You need to promote it. We all love Twitter. A bit more Twitter. Then you need to hope that people will do it. Within the first three months, it looked like this. 204 pages transcribed by 25 collaborators. That really doesn't seem like much, but when you think about what transcribing a single one of those pages involves, we were actually quite pleased.
To go to the library base, then, the steps are similar. From the dataset we had online, we needed to choose which ones we would go for. We went for this one. It's gorgeous. A ninth-century copy of Bede's Life of Saint Cuthbert, in both prose and verse, because why write something one time when you could write it again? We use the same transcription protocols. We use Twitter once again to promote it. We also made good old-fashioned flyers that we hung up in the university library and scattered around Cambridge.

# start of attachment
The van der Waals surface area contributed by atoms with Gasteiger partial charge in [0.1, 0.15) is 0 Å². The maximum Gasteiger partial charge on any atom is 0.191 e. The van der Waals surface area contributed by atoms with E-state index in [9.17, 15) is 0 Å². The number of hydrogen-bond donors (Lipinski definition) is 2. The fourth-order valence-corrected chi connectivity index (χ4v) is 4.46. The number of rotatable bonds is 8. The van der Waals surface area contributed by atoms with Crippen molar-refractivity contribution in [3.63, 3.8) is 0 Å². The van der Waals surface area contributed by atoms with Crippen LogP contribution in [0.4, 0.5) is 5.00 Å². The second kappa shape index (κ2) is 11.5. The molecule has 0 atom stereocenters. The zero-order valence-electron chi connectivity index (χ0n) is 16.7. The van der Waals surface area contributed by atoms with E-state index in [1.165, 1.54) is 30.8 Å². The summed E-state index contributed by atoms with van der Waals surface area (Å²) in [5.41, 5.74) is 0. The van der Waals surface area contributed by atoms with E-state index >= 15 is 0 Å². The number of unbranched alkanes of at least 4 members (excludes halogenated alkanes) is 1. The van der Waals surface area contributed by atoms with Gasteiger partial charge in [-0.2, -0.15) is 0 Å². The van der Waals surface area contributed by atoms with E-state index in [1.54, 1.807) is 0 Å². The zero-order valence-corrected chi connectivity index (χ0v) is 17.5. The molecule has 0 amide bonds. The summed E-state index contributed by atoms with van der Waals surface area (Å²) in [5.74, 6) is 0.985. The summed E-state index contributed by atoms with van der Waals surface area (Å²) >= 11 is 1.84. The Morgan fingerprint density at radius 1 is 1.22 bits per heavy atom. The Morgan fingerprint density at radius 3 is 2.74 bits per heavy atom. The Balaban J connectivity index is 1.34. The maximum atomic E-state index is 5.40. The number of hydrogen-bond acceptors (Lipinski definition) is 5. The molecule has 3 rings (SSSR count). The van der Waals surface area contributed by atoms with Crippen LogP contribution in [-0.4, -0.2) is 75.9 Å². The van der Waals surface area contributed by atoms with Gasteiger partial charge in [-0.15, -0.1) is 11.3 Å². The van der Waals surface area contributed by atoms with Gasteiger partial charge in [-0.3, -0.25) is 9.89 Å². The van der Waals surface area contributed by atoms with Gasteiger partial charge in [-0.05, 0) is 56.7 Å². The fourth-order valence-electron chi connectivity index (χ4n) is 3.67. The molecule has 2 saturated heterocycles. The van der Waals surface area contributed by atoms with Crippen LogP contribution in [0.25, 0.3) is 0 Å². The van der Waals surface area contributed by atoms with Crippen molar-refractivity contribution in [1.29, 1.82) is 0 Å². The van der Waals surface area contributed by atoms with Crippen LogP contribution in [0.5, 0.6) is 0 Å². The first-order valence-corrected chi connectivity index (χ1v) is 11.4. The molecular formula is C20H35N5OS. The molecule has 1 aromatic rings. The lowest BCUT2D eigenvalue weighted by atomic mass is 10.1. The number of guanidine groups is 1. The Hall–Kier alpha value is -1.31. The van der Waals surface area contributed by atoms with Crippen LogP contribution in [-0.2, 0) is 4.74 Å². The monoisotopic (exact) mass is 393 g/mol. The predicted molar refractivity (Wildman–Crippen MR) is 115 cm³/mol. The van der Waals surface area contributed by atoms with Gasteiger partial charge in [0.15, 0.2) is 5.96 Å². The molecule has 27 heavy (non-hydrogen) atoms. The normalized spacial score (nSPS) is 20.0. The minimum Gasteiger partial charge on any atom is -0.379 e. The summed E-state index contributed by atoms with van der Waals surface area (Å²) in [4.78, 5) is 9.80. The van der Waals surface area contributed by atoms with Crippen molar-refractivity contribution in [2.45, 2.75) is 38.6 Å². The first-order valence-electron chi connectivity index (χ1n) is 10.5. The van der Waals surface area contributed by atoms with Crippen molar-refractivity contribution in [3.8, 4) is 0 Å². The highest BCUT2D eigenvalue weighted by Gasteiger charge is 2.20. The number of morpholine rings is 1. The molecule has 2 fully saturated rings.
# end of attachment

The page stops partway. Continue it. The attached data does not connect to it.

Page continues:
In a single day, we had 37 collaborators, and 68% of that manuscript got transcribed. That's a huge gain on anything else that we had done previously. Here is that day in the Parker Library. It was phenomenal. We thought no one was going to come. We promoted it about a week ahead of time because we lost track of which week it was. We were full. Almost every chair, every laptop that we had gotten was full. We only have 16 chairs in the Parker. 37 collaborators, and that's only the ones that signed up, is pretty good.
Here's what they made. That's one page and its transcription. What I think was even more powerful about what we were doing was we were bringing together different groups of people. People who are senior lecturers from the Department of Anglo-Saxon, Norse, and Celtic, and first-year English students, classicists, and medievalists, people who maybe wouldn't interact together in a normal Cambridge environment. It became a way to teach and to learn.